Working a vintage, my first week on the job at London Cru

Sep 15, 13 Working a vintage, my first week on the job at London Cru

Phew! I am knackered. I’ve just finished my first week at my new job and I’m exhausted. When I signed up as Event Coordinator for the first urban winery in London, London Cru (opening to the public early Nov. 2013), they vaguely mentioned something about helping out with the vintage in the winery. I, of course, jumped on that and said I’d be happy to help out. Little did I know that I would get to be a fully pledged and integrated member of the team (read: cellar rat).

I was the only one wearing wellies that day, soooo....

I was the only one wearing wellies that day, soooo….

I am getting such a kick from spending all day in the winery and learning so much. Gavin Monery, the winemaker, is more than happy to answer all my questions and genuinely wants to share his passion for the vine.  Lots of winemakers started out as cellar rats and although I may be late coming to the game, there’s still hope for me yet.

Gavin and the destemmer

Gavin and the destemmer

the forklift and press

the forklift and press

The concept behind the winery is to bring the wine making experience to Londoners. It’s not very easy to gain access to a winery during vintage time but at London Cru, you’ll have the opportunity to participate in all aspects of the wine making experience with their winemaker. As a wine lover living in London, I’d be thrilled if I was able to ruck up to Zone 2 (Earls Court) and make wine in a real, fully equipped winery. Well, soon you will be able to do just that. The winery is going to be open year round for events, dinners, tastings, masterclasses and even Christmas parties as well as other such happenings. At the moment though, we’re concentrating on making our wine which should be available next year.

chardonnay before going into the press...

chardonnay before going into the press…

Anyway, the grapes arrived on my second day in the job and I was thrown in the winery as the first load of 4 tonnes of chardonnay from Ch. Corneilla in the Roussillon arrived. Sorting, pressing, and putting the must into tanks used up most of the day and at the end, we had to leave the winery looking spotless. Let me tell you, at 10pm at night, I was just hoping we’d get done in time for me to catch the last Tube. That is one big advantage to an urban winery, you can catch the Tube home!

...and after the press - chardonnay 'cake'

…and after the press – chardonnay ‘cake’

We also had 4 tonnes of syrah come in from Roussillon later that week. The syrah was a bit less taxing because we only had to sort and destem it before it went into the tanks, pressing will come later. It was however, still a long day. One thing I never realized in all my press trips is how much time it takes to clean a winery and all the equipment used, probably because by the time the winery staff get around to cleaning, we are knee deep in foie gras at dinner. London Cru’s winery is small but still, it does take hours to clean properly.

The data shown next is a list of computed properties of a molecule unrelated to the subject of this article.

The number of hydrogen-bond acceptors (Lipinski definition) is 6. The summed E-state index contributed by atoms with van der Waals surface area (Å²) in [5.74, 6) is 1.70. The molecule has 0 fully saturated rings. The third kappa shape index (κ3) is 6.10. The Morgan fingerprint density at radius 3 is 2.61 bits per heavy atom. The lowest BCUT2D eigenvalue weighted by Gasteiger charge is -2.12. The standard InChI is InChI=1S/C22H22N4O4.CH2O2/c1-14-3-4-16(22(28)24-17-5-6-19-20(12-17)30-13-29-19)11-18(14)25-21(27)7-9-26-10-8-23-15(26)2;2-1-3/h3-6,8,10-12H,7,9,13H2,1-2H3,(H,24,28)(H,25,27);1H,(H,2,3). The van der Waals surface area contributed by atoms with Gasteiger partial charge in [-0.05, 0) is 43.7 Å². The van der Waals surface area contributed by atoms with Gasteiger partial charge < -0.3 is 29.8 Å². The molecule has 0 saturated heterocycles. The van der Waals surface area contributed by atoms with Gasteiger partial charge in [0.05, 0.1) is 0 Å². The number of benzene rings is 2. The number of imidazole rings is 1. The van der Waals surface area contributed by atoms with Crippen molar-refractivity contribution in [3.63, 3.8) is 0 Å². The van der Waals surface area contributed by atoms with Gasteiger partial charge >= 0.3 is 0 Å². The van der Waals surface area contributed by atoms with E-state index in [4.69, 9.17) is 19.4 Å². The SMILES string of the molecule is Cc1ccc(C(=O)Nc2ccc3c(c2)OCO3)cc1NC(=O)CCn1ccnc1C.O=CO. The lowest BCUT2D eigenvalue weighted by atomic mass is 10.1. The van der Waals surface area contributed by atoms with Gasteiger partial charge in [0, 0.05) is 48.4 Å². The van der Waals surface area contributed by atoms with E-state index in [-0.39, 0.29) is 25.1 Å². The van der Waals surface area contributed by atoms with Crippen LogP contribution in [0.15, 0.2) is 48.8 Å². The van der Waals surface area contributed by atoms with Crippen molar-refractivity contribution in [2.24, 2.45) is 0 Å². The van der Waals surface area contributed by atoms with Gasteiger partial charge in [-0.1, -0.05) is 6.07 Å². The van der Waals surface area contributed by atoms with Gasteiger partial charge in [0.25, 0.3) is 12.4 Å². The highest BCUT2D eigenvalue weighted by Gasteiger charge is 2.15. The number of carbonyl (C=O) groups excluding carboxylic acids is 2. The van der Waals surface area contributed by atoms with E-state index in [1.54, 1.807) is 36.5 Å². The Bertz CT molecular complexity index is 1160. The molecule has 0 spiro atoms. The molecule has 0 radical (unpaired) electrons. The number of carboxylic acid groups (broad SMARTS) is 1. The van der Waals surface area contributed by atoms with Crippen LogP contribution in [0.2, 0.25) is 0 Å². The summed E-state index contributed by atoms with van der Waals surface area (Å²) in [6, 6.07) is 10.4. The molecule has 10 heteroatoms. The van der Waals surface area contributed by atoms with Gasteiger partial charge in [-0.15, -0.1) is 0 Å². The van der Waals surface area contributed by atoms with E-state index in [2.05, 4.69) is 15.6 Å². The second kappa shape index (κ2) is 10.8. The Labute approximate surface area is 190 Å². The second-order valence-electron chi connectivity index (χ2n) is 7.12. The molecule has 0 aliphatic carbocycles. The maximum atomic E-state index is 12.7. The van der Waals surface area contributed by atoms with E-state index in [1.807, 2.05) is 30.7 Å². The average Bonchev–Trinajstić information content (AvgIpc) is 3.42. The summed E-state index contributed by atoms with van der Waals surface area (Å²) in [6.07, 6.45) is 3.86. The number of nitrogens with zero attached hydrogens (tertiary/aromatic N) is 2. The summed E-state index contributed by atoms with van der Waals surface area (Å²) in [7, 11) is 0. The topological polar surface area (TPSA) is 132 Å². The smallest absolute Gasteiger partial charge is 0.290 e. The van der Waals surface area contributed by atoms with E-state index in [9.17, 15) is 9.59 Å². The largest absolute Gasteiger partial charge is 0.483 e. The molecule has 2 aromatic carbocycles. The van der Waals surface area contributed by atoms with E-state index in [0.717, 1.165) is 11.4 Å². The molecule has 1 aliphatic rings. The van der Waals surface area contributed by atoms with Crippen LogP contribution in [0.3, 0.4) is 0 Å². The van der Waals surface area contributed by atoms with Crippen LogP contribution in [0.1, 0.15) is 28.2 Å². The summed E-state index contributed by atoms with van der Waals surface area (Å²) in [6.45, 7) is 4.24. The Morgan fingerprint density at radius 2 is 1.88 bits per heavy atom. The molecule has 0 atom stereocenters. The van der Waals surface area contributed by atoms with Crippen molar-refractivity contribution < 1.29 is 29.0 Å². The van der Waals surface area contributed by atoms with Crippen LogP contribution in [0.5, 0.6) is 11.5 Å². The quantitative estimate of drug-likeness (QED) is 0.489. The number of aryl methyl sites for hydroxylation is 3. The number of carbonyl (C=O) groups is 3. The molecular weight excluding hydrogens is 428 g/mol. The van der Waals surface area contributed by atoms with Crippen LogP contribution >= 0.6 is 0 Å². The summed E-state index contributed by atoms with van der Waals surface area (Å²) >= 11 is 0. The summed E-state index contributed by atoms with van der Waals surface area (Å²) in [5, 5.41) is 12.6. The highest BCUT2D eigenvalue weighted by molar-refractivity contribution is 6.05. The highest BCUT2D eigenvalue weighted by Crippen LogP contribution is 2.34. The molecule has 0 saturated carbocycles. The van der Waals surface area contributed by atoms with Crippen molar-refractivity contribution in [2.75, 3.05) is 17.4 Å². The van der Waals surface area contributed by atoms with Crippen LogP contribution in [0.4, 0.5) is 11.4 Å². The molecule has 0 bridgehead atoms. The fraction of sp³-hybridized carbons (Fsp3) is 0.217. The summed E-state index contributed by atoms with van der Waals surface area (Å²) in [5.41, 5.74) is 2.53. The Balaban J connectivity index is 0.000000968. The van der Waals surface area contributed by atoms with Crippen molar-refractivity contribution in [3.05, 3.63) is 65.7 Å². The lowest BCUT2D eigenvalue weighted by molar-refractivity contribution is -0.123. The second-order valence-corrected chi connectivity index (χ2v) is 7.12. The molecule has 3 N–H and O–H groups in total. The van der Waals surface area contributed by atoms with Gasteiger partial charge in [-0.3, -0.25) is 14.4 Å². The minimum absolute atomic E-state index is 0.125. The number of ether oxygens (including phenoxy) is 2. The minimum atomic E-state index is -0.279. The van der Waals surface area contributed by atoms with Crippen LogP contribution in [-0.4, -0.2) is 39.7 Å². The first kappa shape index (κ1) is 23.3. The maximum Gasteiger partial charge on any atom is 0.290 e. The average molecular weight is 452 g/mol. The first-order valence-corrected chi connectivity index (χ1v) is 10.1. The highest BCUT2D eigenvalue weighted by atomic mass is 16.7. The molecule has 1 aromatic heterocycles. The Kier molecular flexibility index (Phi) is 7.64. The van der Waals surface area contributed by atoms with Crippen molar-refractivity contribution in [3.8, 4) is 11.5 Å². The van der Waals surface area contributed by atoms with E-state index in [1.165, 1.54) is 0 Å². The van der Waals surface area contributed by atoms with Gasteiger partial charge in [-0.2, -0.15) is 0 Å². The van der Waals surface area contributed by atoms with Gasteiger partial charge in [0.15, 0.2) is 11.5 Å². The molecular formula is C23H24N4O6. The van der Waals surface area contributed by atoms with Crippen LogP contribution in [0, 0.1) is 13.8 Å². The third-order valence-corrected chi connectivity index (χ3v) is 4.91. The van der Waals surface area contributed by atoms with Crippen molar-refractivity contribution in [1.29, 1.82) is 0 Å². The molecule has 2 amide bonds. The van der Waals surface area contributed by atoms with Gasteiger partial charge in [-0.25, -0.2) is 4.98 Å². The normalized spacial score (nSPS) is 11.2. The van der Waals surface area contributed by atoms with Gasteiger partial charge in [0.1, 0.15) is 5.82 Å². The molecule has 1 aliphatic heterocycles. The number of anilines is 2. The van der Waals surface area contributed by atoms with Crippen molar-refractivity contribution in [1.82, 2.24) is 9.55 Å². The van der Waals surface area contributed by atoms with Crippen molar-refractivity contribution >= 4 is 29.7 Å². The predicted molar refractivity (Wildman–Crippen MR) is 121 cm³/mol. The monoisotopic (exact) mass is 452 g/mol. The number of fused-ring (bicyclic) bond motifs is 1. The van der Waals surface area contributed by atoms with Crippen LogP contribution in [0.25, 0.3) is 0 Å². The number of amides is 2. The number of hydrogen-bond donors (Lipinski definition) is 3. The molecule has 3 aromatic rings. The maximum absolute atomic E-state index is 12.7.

getting the tanks clean for the syrah

getting the tanks clean for the syrah

By the end of the week, the chardonnay was tucked away in it’s oak barrels and the fermentation was getting going. As for the syrah, it’s sitting in the stainless steel tanks, awaiting fermentation to start….stay tuned for continuing updates….

 

shoes and wellies parking only

shoes and wellies parking only

 

6 Comments

  1. Hi Denise!

    Congrats on your new job at the wine cellar. Sounds totally cool and interesting but a TON of work. Paul and I are still in Seoul. We just got back from AF. So glad to be back in civilization again. I love your blog and recommended it while I was away to several colleagues who are into wine. I also visited a really cool wine bar in NYC called Casellula’s. Love it for the fourth time. Glad all appears well with you. Just wanted to write to say hi! Best Always, Heidi

    • Hi Heidi,
      Great to hear from you! The job is a lot of work but I’m really enjoying myself and learning loads. Great to hear you’re still travelling around and living in Seoul. Hope you’re well and keep in touch! You can always email me denisemedrano@gmail.com

  2. Denise, great to see you treading grapes in England! Keep the passion going and one day you can try to make a fortified wine in the heart of the country that loves Port!

  3. How cool!

    That’s a great way to learn about wine making. You should throw that one open to the public as a tour, learn how wine is made right in the capital or bring all the wseters down for the day.

    Looks like you’re having fun 🙂

    • That’s the idea! Hopefully next year we’ll have sessions where the paying public can come and participate in the vintage 🙂

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